Intraoral examination revealed a mucosal colored swelling of approximately 3 cm in diameter on the lingual aspect of mandible on the right side, extending from 32 to 44. The swelling was firm, non-tender, non-fluctuant, non-compressible [Figure 1] and [Figure 2]. Intraoral periapical radiograph revealed a diffuse radiolucent area with scattered flecks of radiopacities at the apical region of 41-43 [Figure 3]. Mandibular occlusal radiograph revealed diffuse foci of radiopacities scattered in a radiolucent area with expansion of lingual cortical plate [Figure 4]. {Figure 1}{Figure 2}{Figure 3}{Figure 4}

A provisional diagnosis of calcifying epithelial odontogenic tumor was considered. Routine hematological investigations were within normal limits. The tumor was carefully excised and the specimen was sent for histopathologic examination.

Histopathology showed the following: odontogenic epithelial cells arranged in the form of follicles and stellate reticulum like cells in the center which are surrounded by ectomesenchymal cells (4×) [Figure 5]; tall columnar ameloblast like cells on the periphery with stellate reticulum like cells at the center and surrounded by condensed mesenchymal cells (10×)[Figure 6]; neoplastic odontogenic epithelium in the form of large follicles (10×) [Figure 7]; Tall columnar ameloblasts like cells showing nuclear palisading, reversal of polarity and stellate reticulum like cells (40×) [Figure 8]; dense ectomesenchymal cells present in the connective tissue stroma (40×) [Figure 9]; large masses of dysplastic dentin arranged in a haphazard pattern [Figure 10]; and irregular masses of dysplastic dentin, areas of calcification and stromal connective tissue [Figure 11]. The diagnosis of OA was made. The postoperative recovery was uneventful, and after 2 years, the patient is well with no evidence of recurrence.{Figure 5}{Figure 6}{Figure 7}{Figure 8}{Figure 9}{Figure 10}{Figure 11}


OA is an aggressive odontogenic tumor. The lesion has generated much confusion and controversy in the literature as evidenced by the reporting of developing odontomas, AFOs and OA under the terms ameloblastic odontomas, admantoodontona and soft and calcified odontomas. To clarify the confusion, WHO deleted ameloblastic odontoma from its "histologic typing of odontogenic tumors, jaw cysts and allied lesions", and subdivided this category into AFOs and odontoameloblastoma. This separation was based on the differences in the clinical and histological behavior of the lesions.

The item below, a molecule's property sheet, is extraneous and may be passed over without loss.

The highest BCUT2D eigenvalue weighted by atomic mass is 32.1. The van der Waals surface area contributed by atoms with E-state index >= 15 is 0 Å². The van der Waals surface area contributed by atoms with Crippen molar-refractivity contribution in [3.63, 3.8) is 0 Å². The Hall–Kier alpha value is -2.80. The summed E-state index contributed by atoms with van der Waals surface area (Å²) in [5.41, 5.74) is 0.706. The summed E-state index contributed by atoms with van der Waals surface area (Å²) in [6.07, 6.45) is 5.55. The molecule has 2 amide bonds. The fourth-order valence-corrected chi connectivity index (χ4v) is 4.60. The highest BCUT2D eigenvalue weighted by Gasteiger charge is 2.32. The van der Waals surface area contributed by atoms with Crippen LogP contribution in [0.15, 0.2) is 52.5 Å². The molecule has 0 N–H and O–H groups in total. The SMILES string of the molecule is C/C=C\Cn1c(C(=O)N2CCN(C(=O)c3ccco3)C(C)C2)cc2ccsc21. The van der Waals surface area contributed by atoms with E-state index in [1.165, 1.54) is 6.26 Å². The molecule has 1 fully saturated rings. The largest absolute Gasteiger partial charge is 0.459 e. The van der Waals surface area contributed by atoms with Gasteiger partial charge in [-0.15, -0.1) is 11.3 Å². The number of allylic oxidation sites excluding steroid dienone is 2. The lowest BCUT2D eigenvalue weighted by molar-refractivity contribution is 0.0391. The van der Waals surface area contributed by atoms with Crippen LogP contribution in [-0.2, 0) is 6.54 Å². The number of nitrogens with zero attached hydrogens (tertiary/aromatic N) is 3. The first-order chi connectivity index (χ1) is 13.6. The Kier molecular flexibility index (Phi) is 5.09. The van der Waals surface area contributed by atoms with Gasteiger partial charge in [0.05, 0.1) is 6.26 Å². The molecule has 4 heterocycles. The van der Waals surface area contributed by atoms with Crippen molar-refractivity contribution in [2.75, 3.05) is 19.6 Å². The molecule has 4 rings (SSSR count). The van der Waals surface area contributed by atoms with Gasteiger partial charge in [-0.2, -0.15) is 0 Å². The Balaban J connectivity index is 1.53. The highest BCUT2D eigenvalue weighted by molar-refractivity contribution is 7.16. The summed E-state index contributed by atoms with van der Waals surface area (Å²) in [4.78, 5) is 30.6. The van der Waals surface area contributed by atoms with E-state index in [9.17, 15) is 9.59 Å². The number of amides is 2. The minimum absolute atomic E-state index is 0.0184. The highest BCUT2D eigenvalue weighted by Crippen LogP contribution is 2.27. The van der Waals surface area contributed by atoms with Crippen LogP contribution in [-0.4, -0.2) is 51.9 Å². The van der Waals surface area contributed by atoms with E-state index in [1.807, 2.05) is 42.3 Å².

Review of literature of 22 cases of OA showed the histologic criteria of unequivocal ameloblastoma, mature connective tissue, fragments of malformed calcified dental structures [Table 1].

OA is a very rare mixed odontogenic neoplasm characterized by the simultaneous occurrence of an ameloblastoma and a compound or complex odontoma in the same tumor mass. The epithelial proliferation forms islands or intermingled cords that produce the follicular or the plexiform patterns typical of ameloblastoma, but unlike conventional ameloblastoma, these induce the production of mineralized dental tissues on the adjacent mesenchymal cells and may respond to these changes with the production of enamel. [3]

This tumor is not exclusive of the human race and has also been described in sheep, monkeys, cats, and rats. [4] Some OAs may contain ghost cells. It is important to exclude other tumors that also contain such cells, namely, Calcifying dontogenic Cysts and odontogenic ghost cell tumors. [3]

Even though very few cases have been reported, it is suggested that OA possesses clinical and microscopic features that allow differentiating it from typical ameloblastomas and odontomas. First, it tends to occur with equal frequency in the mandible and maxilla, while ameloblastoma is prevalent in the mandible. Secondly, OA tends to produce bone expansion similar to ameloblastoma, while odontoma seldom produces swelling of the affected region. Some OAs present intermittent or dull pain which is not usually referred in other benign odontogenic tumors. A case of peripheral OA has been reported by Palaskar in the region of 37, 38. [8]

Histologically, it is difficult to differentiate between OA, AFO and ameloblastic fibrodentinoma (AFD). [5] AFO and AFD are slow-growing lesions with no propensity for bony expansion, mostly associated with an unerupted tooth. [1] AFD and AFO can be treated with enucleation without much danger of recurrence. OA, on the other hand, expands by infiltrating between bony trabeculae, has a high rate of recurrence and should be aggressively treated like conventional ameloblastoma and close follow-up should be done. OA is unusual in that a relatively undifferentiated neoplastic tissue is associated with highly differentiated tissue, both of which show recurrence after adequate removal. Many structures resembling normal or atypical tooth germs may be found with or without the presence of calcified dental tissues. [9]


Authors thank Dr SM Ganvir, Professor and Head, Department of Oral Pathology and Microbiology, GDCH, Nagpur, for her contribution. [10]